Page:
On February 16, 1981, Alan Bono was found stabbed to death on the floor of a dog kennel facility – a gruesome murder committed under the most vexing and terrifying of circumstances.
This was the first homicide to occur in Brookfield, Connecticut’s 193-year history. The perpetrator, 19-year-old Arne Cheyenne Johnson, was arrested by local police shortly following the murder. Although the crime appeared out-of-character for Johnson, who had no prior criminal record or history of violence, law enforcement viewed the attack as a cut-and-dry homicide case – a landlord and a tenant, arguing over rent, living conditions, or Johnson’s fiance, escalated into a violent altercation. Surely, even the most unsuspecting of people can crack under the right pressure. But Arne Cheyenne Johnson swore that another force, powerful and demonic, was at play.
Johnson’s case was the first instance in American history where a defendant claimed to be under the influence of a demonic force that possessed him to commit the crime. Although the judge dismissed the possession plea, this case has been a source of debate since its conception.
Before that fateful day, Arne Johnson was a normal teenager. He was engaged to his high school sweetheart, Debbie Glatzel, and recently moved into the Glatzel household. At the time, Johnson was blissfully unaware this move would catalyze a series of violent events; events that would permanently tarnish his record and lead to many years behind bars.
In the summer of 1980, Debbie’s younger brother, David, was plagued by night terrors. He claimed to have vivid hallucinations of an old man, with black eyes and jagged teeth, that would awaken, frighten, and harass him in his sleep. At first, Arne and the Glatzel family dismissed young David as nothing more than an imaginative child trying to get out of chores. However, the visions continued, growing in intensity, until the family could no longer ignore David’s laments. They called for the help of a priest as well as self-acclaimed paranormal experts, Ed and Lorraine Warrens. The Warrens believed that David was under the influence of demonic possession and conducted a few seances in an attempt to exorcise the boy. During these rituals, David acted in a variety of disturbing manners, such as levitation and contortion. Something was clearly happening to the boy, and it deeply affected the lives of the Glatzel’s and Johnson. Finally, an exhausted Arne decided to take matters into his own hands. In October 1980, Johnson approached an abandoned well where David claimed he first encountered the devil man. Alone in the woods, desperate to end his fiance’s family’s suffering, he attempted to contact the demon. He provoked the entity, asking it to leave his soon-to-be brother alone and take him instead. According to Johnson, the demon gladly obliged. By February 1981, Johnson was a violent wreck with the first Brookfield murder charge in history hanging over him.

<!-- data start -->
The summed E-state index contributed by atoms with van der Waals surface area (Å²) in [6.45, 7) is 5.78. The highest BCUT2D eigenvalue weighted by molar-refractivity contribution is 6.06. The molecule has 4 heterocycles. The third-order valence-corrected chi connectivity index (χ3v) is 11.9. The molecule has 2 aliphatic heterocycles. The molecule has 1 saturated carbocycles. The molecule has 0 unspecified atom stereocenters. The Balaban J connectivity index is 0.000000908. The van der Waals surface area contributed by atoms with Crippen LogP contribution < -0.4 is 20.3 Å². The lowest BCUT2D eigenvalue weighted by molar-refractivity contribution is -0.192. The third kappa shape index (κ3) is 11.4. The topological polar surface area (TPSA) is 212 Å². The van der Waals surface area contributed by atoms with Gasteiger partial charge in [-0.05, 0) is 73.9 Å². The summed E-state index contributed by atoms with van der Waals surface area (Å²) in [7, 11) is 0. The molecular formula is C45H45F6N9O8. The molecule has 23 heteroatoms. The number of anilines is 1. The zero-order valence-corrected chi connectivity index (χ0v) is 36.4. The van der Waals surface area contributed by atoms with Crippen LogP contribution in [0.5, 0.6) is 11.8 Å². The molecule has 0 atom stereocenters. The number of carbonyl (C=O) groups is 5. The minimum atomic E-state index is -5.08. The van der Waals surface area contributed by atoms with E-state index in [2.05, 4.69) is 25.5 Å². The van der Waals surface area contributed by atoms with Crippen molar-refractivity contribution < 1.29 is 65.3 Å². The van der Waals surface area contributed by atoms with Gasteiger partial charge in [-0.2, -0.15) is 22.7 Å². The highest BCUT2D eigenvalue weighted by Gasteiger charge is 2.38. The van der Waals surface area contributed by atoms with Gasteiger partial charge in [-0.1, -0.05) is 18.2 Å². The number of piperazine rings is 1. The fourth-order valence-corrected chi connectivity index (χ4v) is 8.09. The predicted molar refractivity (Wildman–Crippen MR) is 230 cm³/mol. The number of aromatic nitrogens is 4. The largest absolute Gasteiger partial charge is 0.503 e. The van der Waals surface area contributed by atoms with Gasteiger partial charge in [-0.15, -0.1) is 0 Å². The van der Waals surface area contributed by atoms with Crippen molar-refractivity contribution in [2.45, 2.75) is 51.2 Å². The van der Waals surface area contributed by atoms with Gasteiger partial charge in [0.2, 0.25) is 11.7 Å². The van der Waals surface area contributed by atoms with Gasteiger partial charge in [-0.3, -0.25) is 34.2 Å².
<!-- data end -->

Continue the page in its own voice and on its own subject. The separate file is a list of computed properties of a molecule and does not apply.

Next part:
Martin Minnella, Johnson’s attorney, attempted to base his defense on demon possession. He cited precedents from two prior British cases in which demon possession was used as a viable defense. Judge Robert Callahan, however, refused Minnella’s approach. He insisted that demon possession could not be founded by science or physical evidence and, therefore, could not be proven by fact within the courtroom. With the demon possession tactic cast aside, Minnella’s only other alternative was a self-defense approach. Unfortunately for Johnson, this argument would prove futile. On November 24, 1981, Johnson was found guilty of first-degree manslaughter and sentenced to 10 – 20 years in prison. He served only 5 years on account of good behavior.
The most compelling element of Arne Johnson’s case lies within his motive for the murder. Attorneys and psychological experts have debated for years with no universal conclusion – was Arne Johnson actually possessed? Is there truly a supernatural force that can overtake an average person and lead them down a dark and violent road? And, if said paranormal influence does exist, how do you fairly try a person for an action they committed under its spell?
Perhaps one day, we’ll know the true tale of what transpired that frigid, February morning in 1981. But for now, dear viewers, the answer remains unknown.